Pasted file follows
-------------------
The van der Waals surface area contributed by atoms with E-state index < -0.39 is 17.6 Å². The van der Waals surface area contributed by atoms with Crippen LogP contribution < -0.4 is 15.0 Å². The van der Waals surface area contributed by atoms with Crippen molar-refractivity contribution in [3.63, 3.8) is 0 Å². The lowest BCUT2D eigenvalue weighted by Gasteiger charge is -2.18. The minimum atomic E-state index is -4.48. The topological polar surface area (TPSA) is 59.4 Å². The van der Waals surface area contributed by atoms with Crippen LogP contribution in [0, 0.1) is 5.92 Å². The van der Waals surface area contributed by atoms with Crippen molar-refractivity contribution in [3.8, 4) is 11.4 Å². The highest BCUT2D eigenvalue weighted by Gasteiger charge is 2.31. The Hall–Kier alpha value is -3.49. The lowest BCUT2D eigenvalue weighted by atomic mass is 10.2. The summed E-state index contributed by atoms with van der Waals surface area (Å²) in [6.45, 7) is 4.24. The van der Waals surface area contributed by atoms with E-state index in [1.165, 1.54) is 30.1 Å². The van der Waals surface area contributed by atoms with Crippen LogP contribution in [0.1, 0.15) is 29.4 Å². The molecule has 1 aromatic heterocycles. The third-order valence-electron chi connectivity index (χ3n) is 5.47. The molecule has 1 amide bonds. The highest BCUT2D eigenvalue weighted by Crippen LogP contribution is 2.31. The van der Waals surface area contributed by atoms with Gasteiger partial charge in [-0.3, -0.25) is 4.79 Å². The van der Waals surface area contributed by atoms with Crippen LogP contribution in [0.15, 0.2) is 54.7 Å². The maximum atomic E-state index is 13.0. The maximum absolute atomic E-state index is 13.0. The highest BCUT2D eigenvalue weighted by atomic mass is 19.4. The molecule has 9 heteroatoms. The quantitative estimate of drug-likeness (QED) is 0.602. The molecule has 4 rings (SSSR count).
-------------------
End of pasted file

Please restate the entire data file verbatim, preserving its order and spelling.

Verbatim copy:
The van der Waals surface area contributed by atoms with E-state index < -0.39 is 17.6 Å². The van der Waals surface area contributed by atoms with Crippen LogP contribution < -0.4 is 15.0 Å². The van der Waals surface area contributed by atoms with Crippen molar-refractivity contribution in [3.63, 3.8) is 0 Å². The lowest BCUT2D eigenvalue weighted by Gasteiger charge is -2.18. The minimum atomic E-state index is -4.48. The topological polar surface area (TPSA) is 59.4 Å². The van der Waals surface area contributed by atoms with Crippen LogP contribution in [0, 0.1) is 5.92 Å². The van der Waals surface area contributed by atoms with Crippen molar-refractivity contribution in [3.8, 4) is 11.4 Å². The highest BCUT2D eigenvalue weighted by Gasteiger charge is 2.31. The Hall–Kier alpha value is -3.49. The lowest BCUT2D eigenvalue weighted by atomic mass is 10.2. The summed E-state index contributed by atoms with van der Waals surface area (Å²) in [6.45, 7) is 4.24. The van der Waals surface area contributed by atoms with E-state index in [1.165, 1.54) is 30.1 Å². The van der Waals surface area contributed by atoms with Crippen LogP contribution in [0.1, 0.15) is 29.4 Å². The molecule has 1 aromatic heterocycles. The third-order valence-electron chi connectivity index (χ3n) is 5.47. The molecule has 1 amide bonds. The highest BCUT2D eigenvalue weighted by Crippen LogP contribution is 2.31. The van der Waals surface area contributed by atoms with Gasteiger partial charge in [-0.3, -0.25) is 4.79 Å². The van der Waals surface area contributed by atoms with Crippen LogP contribution in [0.15, 0.2) is 54.7 Å². The maximum atomic E-state index is 13.0. The maximum absolute atomic E-state index is 13.0. The highest BCUT2D eigenvalue weighted by atomic mass is 19.4. The molecule has 9 heteroatoms. The quantitative estimate of drug-likeness (QED) is 0.602. The molecule has 4 rings (SSSR count).